Glorious decibels of the orchestra raging on in a fantastic performance of the Shostakovich Festive Overture made the Blues immaterial and inaudible. Under the baton of one of the finest youngish (35) conductors around, Vasily Petrenko, the orchestra performed a high-wire act without a net.
I have never heard such a orgiastic (and yet perfectly controlled) performance of this grotesquely and joyfully celebratory work, rejoicing in Stalin’s death the year before — not from the “Shostakovich-specialist” orchestras of Moscow or Leningrad/St. Petersburg.
Yuri Temirkanov’s performance at the 2009 Nobel Prize Concert is also superb, but it doesn’t have the freewheeling riot of what the San Franciscans did on Sunday.
Sure, there was more to the concert than that — Tchaikovsky and Glazunov with Joshua Bell, and Elgar’s Symphony No. 1 — but to read about that, turn to Jeff Dunn’s review, or, if you appreciated the Elgar performance more, to Joshua Kosman’s.
There are more than 100 languages represented, with some 13,000 translations to English, French, Italian, Dutch, German, Spanish, Portuguese, and other languages. And it’s all free, the result of Ezust’s work of love over the years. “Remarkable,” indeed.
- “GIA” is Grantmakers in (the) Arts
- “The Big Shift: The Velocity of Change in America’s Aging Society” is about Boomers “redefining the second half of life”
- The “Surviving the Arts” session “begins with a performance piece by three spoken word artists from Chicago whose work dynamically presents the complex issues and impediments associated with working as an artist”
- “Strategic Planning Towards Equitable Development” is exemplified by “a move from a modest storefront location to a larger facility”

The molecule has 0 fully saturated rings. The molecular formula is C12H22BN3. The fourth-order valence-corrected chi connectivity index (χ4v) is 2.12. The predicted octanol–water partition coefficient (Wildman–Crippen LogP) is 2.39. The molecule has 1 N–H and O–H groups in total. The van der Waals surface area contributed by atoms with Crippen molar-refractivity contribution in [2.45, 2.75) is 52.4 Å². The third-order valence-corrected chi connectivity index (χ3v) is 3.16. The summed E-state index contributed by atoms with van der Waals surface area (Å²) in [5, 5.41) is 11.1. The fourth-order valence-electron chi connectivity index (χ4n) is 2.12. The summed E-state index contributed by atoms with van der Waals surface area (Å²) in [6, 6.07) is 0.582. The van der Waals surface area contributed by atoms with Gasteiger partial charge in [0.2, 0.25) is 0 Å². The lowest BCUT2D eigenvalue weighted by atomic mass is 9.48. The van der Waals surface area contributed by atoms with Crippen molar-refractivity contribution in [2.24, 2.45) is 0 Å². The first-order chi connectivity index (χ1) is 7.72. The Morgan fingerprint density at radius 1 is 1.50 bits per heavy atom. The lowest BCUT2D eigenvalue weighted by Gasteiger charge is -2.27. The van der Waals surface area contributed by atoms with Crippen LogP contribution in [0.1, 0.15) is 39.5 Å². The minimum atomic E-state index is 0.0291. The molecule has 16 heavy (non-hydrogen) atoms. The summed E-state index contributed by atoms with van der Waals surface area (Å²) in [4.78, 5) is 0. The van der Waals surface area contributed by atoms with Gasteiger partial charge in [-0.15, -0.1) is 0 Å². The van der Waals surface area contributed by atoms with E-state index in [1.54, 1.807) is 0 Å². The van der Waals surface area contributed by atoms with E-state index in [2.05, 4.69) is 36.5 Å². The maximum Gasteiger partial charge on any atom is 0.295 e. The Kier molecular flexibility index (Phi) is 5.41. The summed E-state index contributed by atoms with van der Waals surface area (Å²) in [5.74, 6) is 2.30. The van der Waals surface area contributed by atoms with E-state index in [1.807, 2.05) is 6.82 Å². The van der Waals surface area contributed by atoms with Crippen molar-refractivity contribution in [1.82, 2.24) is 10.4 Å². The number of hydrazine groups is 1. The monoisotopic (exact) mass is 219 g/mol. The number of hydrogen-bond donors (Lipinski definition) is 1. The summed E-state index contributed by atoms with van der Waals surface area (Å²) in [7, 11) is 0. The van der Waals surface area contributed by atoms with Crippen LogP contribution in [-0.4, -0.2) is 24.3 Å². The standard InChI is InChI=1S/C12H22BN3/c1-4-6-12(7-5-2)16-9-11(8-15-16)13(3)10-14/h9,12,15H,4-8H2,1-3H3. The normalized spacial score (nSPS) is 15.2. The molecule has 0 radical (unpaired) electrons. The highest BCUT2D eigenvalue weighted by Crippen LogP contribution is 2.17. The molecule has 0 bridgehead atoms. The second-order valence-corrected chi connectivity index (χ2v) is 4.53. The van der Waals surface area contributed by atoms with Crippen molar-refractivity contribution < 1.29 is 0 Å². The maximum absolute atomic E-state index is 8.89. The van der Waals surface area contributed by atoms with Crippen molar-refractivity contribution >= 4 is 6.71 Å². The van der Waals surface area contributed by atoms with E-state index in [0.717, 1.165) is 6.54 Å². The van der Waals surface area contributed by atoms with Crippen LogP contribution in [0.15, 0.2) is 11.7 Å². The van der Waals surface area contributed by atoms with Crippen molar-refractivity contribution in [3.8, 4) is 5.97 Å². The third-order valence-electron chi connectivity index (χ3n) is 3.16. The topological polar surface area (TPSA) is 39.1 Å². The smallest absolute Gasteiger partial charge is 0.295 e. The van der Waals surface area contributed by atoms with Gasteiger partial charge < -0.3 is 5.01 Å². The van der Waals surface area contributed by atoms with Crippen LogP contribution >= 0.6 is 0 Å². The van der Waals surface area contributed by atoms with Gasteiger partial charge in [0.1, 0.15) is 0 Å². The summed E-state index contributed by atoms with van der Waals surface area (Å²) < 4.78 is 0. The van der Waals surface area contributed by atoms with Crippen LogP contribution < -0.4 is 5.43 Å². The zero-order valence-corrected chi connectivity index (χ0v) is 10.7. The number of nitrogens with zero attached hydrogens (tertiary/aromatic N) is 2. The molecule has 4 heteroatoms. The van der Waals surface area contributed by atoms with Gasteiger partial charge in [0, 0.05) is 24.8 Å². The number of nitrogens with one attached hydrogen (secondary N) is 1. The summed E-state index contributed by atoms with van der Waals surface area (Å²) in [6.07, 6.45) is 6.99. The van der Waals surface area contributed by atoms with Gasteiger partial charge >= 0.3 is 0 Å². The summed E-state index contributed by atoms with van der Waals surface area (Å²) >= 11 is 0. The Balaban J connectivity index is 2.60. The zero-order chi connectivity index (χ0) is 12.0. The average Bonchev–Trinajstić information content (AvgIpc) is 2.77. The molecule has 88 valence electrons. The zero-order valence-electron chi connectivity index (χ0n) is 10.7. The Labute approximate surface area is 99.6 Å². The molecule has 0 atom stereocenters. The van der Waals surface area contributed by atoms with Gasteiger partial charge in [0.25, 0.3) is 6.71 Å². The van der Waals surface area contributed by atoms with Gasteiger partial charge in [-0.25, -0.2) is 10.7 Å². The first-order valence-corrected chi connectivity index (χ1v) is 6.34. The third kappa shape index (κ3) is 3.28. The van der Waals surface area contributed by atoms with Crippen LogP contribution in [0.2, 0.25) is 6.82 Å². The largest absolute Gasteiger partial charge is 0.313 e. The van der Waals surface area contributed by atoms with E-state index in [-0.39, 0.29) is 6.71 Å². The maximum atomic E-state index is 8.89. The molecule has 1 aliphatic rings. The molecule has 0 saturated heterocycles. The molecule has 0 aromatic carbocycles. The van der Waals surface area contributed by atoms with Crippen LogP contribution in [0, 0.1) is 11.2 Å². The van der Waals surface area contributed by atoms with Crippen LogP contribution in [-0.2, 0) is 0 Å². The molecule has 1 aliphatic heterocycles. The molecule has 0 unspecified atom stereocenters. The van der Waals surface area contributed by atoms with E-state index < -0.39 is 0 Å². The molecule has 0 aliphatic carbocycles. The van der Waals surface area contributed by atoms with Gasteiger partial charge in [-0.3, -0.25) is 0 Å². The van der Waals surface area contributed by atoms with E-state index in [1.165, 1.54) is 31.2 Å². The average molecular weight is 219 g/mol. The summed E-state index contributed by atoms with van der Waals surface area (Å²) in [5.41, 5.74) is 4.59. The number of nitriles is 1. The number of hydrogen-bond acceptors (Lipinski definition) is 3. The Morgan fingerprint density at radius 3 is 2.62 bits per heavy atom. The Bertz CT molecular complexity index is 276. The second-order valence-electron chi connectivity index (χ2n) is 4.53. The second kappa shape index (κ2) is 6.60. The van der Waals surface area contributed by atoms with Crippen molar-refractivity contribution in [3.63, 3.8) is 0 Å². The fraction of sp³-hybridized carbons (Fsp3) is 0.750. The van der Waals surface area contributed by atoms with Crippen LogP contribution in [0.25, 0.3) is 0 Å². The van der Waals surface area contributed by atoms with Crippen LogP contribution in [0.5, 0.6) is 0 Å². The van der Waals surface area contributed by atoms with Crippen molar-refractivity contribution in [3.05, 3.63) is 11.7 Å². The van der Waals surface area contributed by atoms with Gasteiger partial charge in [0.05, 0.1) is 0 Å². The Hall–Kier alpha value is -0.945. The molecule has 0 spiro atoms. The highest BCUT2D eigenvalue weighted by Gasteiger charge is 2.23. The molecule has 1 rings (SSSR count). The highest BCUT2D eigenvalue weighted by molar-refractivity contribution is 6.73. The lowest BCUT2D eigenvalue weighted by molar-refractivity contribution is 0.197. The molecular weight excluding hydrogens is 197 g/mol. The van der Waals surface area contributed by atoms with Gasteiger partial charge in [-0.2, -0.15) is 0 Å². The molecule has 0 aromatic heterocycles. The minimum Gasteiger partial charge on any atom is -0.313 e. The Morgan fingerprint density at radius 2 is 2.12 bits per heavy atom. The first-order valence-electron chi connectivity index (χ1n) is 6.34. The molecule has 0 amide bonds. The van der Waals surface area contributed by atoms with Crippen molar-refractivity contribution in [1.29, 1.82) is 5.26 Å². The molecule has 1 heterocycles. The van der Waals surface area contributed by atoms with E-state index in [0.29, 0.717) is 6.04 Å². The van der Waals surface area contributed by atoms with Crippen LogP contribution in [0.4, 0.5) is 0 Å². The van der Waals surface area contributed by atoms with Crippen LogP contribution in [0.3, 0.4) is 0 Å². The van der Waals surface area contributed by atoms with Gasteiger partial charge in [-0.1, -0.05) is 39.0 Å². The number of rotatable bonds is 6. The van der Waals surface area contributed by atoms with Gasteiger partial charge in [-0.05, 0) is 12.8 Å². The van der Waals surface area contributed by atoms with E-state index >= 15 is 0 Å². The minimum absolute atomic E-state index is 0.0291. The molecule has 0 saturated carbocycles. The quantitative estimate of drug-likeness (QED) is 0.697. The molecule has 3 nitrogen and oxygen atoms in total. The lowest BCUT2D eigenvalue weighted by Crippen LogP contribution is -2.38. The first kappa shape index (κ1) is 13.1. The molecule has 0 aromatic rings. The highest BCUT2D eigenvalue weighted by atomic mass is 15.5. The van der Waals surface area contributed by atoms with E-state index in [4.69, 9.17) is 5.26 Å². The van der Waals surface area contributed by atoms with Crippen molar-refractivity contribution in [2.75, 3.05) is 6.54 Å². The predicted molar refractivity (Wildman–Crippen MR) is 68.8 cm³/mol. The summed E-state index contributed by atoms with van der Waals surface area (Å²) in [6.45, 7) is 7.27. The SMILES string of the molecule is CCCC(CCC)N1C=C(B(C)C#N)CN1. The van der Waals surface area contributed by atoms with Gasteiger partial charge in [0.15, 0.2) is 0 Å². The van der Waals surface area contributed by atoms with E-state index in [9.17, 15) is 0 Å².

- “Cultural Equity Grantmaking” has to do with “the evolution and current landscape of cultural equity ... at this time of shifting demographics”
One sign of keeping up with the times: There are “tweetseats” where tweeters can tweet, and the resulting communications are duly displayed.
Now that the Merce Cunningham Dance Company is making a farewell tour around the world, on its way to Stanford (it appeared at Cal Performances last March), the controversy is even more heated.
The company’s “Legacy Tour” in London last week received a savage review from Clement Crisp in the Financial Times.
Crisp’s verdict that “Cunningham’s wish that his troupe should cease must be seen as wise. ... The keepers of the flame who proclaim that ‘this is what our Dear Master intended’ are among the added indignities to mortality” is all the more significant in light of the critic’s support for the choreographer. Crisp’s obituary for Cunningham spoke of “... a grand master of modern dance ... who made uniquely pure choreography, his creations a series of masterworks that identified the primacy of dance movement as a marvel in itself.”
But now, this is what Crisp sees:
Choreography mutates, Chinese-whispers fashion and for all the stern guardianship that seeks to protect dance, it alters, as do bodies and training and the social attitudes of an audience. ... Pond Way, with its gluggy Brian Eno accompaniment, offers a group of dancers in hop-frog mode, leaping and pouncing on steps, driven by unguessable aqueous rituals and, frankly, not looking as alert as one would hope.
Then Second Hand, set to a piano score of numbing tedium by John Cage, whose austerities make Erik Satie’s endeavours in this direction seem positively Wagnerian. Finally Antic Meet, a jape from 1958 Cunningham danced with a chair tied to his back; there is the octopus-fashion pullover with four carefully knitted arms but no opening for the wearer’s head: all this owed to Robert Rauschenberg, and very jolly, too¬ with a Cage score in which manic noise is created from what are otherwise musical instruments.